Arguably one of the most important museums in the US highlighting the struggle for Civil Rights, the National Civil Rights Museum at the Lorraine Motel is both an educational center and a shrine to civil rights leader Dr. Martin Luther King, Jr who was assassinated at this location in 1968.
History of the Lorraine Motel
To understand the importance of the National Civil Rights Museum located in the heart of the South Main Historic Arts District of downtown Memphis, you first need to understand the Lorraine Motel, where the museum is partially located.
Built in 1925, the Windsor Hotel (as it was known then) was a whites-only establishment. Though the hotel became the Marquette in the 1940s, the racial policy remained.
Things changed in 1945 when Walter Bailey, a Black Memphis businessman, purchased the establishment and renamed it the Lorraine Motel after his wife, Loree, and a well-known tune called "Sweet Lorraine."
The Lorraine was one of a few hotels that served Black travelers.
Singers like Aretha Franklin, Otis Redding and The Staple Singers were among the motel’s most popular guests, largely due to its proximity to a trio of famous recording studios – Stax Records, Royal Studios and Sun Studio – all less than three miles away.
On April 4, 1968, the motel became the site of one of the darkest days in American history when Dr. Martin Luther King Jr. was assassinated on its balcony.
King was in Memphis to support a sanitation workers strike and gave his famous “I’ve Been to the Mountaintop” speech at Mason Temple the day before his death, not far from the motel.
The room where King stayed – 306 – was never rented out again and has been preserved, exactly as it was on that day.
By the 1980s, the Lorraine Motel was in foreclosure when D’Army Bailey, who was an activist, a lawyer and a judge, raised over $140,000 to purchase the motel. Bailey’s vision was to make the motel more than a place to learn history. He hoped it would inspire people to take action.
The National Civil Rights Museum opened in 1991 and underwent a $27.5 million renovation in 2012. Today, it serves as the heartbeat and anchor of downtown Memphis. Its presence directly benefits the neighborhood and has sparked the area’s revitalization, with new hotels, restaurants and apartments.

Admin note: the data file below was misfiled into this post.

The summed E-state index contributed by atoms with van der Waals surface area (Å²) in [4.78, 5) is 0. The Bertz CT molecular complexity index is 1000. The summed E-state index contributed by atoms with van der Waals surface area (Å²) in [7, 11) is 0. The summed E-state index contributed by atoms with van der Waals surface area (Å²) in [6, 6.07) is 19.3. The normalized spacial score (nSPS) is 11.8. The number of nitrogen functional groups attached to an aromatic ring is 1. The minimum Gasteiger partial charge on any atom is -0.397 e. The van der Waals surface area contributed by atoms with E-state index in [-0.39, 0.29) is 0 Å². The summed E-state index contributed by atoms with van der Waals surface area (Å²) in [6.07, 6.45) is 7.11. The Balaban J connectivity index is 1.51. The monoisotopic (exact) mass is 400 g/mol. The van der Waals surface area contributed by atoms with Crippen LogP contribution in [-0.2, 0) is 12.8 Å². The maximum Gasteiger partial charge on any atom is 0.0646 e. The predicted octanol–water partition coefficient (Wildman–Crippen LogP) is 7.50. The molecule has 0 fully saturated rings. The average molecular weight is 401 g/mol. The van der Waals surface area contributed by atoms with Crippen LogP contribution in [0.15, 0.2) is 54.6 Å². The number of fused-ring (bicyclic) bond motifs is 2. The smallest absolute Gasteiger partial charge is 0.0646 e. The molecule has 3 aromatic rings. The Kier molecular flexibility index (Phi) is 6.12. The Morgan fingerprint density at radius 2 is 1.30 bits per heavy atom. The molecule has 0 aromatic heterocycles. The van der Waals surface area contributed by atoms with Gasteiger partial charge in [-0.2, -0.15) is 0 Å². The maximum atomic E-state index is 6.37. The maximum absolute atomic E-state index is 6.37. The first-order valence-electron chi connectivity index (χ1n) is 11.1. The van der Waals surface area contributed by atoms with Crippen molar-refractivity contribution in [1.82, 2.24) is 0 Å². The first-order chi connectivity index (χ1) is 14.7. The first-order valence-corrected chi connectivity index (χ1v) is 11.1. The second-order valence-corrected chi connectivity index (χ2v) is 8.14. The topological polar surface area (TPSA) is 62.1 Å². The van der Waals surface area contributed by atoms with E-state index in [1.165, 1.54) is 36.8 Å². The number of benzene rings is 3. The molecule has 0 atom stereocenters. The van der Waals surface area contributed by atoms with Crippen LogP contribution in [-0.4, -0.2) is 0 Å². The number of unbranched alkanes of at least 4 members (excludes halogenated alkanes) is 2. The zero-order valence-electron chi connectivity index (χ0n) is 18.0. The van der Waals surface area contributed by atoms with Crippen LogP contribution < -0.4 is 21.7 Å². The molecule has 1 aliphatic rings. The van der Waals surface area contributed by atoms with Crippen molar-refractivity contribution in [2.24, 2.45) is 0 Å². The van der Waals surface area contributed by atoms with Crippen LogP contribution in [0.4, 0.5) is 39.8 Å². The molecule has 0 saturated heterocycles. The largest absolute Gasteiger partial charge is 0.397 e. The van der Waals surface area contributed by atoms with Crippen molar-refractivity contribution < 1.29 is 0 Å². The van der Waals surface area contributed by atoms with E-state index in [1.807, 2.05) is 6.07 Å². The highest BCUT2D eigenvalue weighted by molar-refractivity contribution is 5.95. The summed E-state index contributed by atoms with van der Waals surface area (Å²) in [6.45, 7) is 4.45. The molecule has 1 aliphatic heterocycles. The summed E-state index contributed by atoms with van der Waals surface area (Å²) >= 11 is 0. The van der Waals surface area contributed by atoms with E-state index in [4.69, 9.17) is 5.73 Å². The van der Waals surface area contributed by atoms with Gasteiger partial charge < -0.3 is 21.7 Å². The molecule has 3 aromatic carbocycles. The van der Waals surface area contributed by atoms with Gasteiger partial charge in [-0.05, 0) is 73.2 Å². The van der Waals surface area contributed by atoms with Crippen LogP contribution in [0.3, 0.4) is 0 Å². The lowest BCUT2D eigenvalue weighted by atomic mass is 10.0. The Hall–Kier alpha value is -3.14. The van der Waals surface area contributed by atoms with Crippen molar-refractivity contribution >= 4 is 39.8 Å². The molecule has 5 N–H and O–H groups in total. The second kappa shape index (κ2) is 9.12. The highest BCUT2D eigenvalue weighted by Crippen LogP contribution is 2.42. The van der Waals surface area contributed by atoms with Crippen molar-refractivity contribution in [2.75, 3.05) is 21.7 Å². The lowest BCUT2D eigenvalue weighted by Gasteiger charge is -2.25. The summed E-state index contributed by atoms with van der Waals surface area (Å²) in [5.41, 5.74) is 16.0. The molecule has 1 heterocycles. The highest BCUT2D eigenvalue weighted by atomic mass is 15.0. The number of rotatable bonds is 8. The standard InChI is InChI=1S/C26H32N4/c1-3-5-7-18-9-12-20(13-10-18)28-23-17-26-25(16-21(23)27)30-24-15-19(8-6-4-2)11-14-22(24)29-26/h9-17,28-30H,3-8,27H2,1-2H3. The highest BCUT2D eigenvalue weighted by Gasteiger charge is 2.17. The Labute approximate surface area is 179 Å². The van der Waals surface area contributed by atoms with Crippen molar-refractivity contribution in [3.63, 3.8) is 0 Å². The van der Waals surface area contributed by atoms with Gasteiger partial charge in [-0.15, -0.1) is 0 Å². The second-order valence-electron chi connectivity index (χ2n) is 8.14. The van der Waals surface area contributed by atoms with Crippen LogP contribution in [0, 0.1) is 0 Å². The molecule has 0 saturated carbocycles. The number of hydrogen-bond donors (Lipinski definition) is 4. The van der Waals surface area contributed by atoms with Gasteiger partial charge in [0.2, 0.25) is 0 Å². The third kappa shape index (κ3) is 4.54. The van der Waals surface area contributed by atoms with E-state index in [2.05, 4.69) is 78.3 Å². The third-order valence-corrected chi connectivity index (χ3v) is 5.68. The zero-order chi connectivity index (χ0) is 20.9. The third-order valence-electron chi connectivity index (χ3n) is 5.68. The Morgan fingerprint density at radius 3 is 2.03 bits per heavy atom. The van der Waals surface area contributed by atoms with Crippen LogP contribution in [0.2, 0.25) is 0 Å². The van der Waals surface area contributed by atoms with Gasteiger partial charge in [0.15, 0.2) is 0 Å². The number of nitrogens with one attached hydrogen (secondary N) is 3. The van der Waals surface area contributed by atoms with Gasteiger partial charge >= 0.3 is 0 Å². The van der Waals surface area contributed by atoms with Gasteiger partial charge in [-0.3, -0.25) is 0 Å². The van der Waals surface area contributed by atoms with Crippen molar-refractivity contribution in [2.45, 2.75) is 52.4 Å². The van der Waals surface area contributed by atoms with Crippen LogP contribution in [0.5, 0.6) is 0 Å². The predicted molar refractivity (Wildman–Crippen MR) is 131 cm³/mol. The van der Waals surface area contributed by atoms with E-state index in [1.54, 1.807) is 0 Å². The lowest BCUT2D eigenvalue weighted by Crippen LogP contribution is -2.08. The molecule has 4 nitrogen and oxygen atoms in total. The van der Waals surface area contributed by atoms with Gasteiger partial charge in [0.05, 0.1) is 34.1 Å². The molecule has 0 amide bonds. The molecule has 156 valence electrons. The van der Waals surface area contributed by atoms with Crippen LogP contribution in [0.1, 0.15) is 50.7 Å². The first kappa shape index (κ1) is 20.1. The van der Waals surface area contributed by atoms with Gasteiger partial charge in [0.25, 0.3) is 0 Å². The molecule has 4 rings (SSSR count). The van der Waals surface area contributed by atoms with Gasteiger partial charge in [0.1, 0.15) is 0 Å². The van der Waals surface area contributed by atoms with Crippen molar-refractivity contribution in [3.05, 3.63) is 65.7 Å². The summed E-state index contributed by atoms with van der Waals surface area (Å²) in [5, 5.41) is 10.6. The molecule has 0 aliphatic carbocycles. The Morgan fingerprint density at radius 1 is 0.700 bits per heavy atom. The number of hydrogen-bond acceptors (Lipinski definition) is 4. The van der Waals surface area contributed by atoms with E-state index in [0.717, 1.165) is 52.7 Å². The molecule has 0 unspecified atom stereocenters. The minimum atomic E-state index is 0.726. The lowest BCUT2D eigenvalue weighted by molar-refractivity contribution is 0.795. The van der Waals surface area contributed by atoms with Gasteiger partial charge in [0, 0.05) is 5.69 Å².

Birth of the National Civil Rights Museum
Over the last 30 years, the National Civil Rights Museum has become a place of unity and community for Black Memphians and those who support the ongoing civil and human rights issues worldwide. It’s been the ideal site and meeting location for various protests like Black Lives Matter, pro-immigration rallies and other peaceful gatherings.
The museum also hosts webinars and special events like the MLK Soul Concert Series and Night at the Lorraine that feature music, food and entertainment.
Every year on April 4 and January 15, King’s birthday, the museum honors his life and legacy through a series of events with prominent civil rights leaders and scholars. And since this is Memphis, local artists give powerful musical performances directly in front of the balcony where King was assassinated.
For the April 4 event, at 6:01pm – the time King was shot - there's a moment of silence for the ceremonial changing of the wreath on the balcony at Room 306.
Since 1991, the museum has hosted the annual Freedom Awards, its biggest event.
The awards, held in October, honor individuals who’ve had a significant impact on the battle for human rights. The 2021 recipients were Michelle Obama and the Poor People's Campaign which is led by Dr. William Barber and Dr. Liz Theoharis.
Visiting the National Civil Rights Museum
Over 12 million people a year visit Memphis for its legacy of blues, soul and rock ’n’ roll. They head to iconic places like Beale Street, Elvis Presley’s Graceland or the Stax Museum of American Soul Music just to get a taste of it.
However, it’s the history beyond the music that attracts several hundred thousand tourists to the National Civil Rights Museum at the Lorraine Motel every year, contributing to the over $3 billion that the Memphis tourism industry earns annually.
The facade of the Lorraine with its mint green doors and railings affixed to the brown and white concrete brick typically evokes heavy emotions for most visitors.
The image of King's assassination carved into our minds makes for a sorrowful and humbling first-time visit.
Upon entry into the museum, visitors are met with a 7000-pound bronze sculpture depicting women, men and children physically linked to one another. The incredibly large artwork is said to represent the struggles of past generations.
Highlights of the museum
The museum tour begins with the “Culture of Resistance” exhibit, which showcases the global impact of slavery. Visitors then head to the theater for a short video about the history and experiences of Black Americans in the US, setting the tone for the rest of the tour.
There are hundreds of historical artifacts and interactive exhibits that cover everything from slavery to the Civil War, and Jim Crow to the civil rights issues of today.
The museum requires at least two hours to fully take in the wealth of knowledge on the self-guided tour. Pace yourself and leave enough time to visit the legacy building (where the assassin’s shot was said to have been fired) as it explains the investigation and conspiracy theories regarding Dr. King’s assassination.
The National Civil Rights Museum remains a link between the civil rights struggles of the past and the continuing fight for equality around the world today.
Safety recommendations and restrictions during a pandemic can change rapidly. Lonely Planet recommends that travelers always check with local authorities for up-to-date guidance before traveling during Covid-19.